New York Restaurant Payroll Management: Answers to 8 Frequently Asked Questions

April 14, 2022 / Category: Uncategorized

New York restaurant payroll management can become complicated, especially if you don’t have prior experience handling payroll. There’s a reason why many restaurant owners decide to outsource their payroll to a reputable third-party service provider, such as Premier Payroll Solutions.

We would like to share our knowledge with restaurateurs who want to learn more about how payroll works. So, let’s discuss 8 frequently asked questions regarding New York restaurant payroll management in the information below.

Male restaurateur using a laptop in his restaurant - working on his New York restaurant payroll management.

FAQs About New York Restaurant Payroll Management

Here are our answers to the most frequently asked questions regarding New York restaurant payroll management:


1. How long should I keep payroll records?

In general, it’s a good idea to keep records that document an expense item, a deduction, income, or a credit on your tax return at least until the period of limitations for the return has passed. And since the IRS can review tax returns for the past 6 years during an audit (plus additional years if any significant discrepancies are uncovered), it may be wise to hold on to certain records for at least that long.


2. What are some payroll taxes specific to New York?

New York as a state has specific payroll taxes that you’ll need to pay on a regular basis; New York City has additional fees and surcharges to watch out for. Common payroll taxes include:

  • State income tax. This varies according to an employee’s income and can range from less than 5% of wages to 9% or more.
  • NYC surcharge. Employees who live in the city have an additional percentage deducted from their taxable salary.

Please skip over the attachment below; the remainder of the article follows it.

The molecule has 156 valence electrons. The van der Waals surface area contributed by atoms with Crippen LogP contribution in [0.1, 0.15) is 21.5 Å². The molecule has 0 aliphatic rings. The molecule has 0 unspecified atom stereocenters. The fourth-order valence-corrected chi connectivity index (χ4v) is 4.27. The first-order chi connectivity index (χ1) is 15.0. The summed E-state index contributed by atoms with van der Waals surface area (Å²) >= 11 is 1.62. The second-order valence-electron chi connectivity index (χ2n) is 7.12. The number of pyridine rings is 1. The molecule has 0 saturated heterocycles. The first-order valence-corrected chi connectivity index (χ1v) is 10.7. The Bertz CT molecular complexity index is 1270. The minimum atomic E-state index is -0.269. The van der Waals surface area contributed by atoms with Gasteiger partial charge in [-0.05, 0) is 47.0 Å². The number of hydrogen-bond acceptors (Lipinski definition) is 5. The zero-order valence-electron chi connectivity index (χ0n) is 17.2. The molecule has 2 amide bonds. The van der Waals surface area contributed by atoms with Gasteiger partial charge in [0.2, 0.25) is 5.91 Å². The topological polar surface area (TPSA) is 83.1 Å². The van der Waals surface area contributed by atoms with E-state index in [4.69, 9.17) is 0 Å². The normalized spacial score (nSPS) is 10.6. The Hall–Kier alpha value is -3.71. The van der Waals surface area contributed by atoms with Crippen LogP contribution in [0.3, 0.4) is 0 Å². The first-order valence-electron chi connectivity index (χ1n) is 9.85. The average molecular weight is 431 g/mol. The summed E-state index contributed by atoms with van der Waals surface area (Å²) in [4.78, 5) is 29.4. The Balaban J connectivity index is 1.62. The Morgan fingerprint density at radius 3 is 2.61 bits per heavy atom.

• Yonkers surcharge. Employees who live in Yonkers also have an additional percentage they have to pay in taxes, although it’s considerably less than the NYC surcharge.
  • Property tax. Property taxes vary considerably according to location, but they are generally a killer in New York. While this isn’t technically a payroll tax, it’s something you’ll have to factor into your budget every year.
  • Other taxes. Sales tax and use tax aren’t considered to be payroll taxes either. However, they certainly can affect your payroll decisions. Sales tax in particular has to be filed and paid regularly (either monthly, quarterly, or annually).

3. Are tips considered to be part of payroll?

This is a very common question that restaurant owners have, and the answer can get tricky. 

First of all, it’s important to note that the term “tip” refers to any payment that a customer makes without compulsion (i.e., it’s not on their bill). And yes, tips are generally considered to be taxable income.

The big question is: How are tips handled at your restaurant? For example, are your servers tipped on an individual basis? If so, then you have the responsibility to withhold income and FICA tax on any tips reported to you within a given pay period. However, if you have a tip pool at your restaurant (when all tips from a specific day or night are pooled together and then evenly distributed to your servers on duty), then you’ll have to follow New York’s tip pooling laws. For example, managers and supervisors cannot participate in tip pools.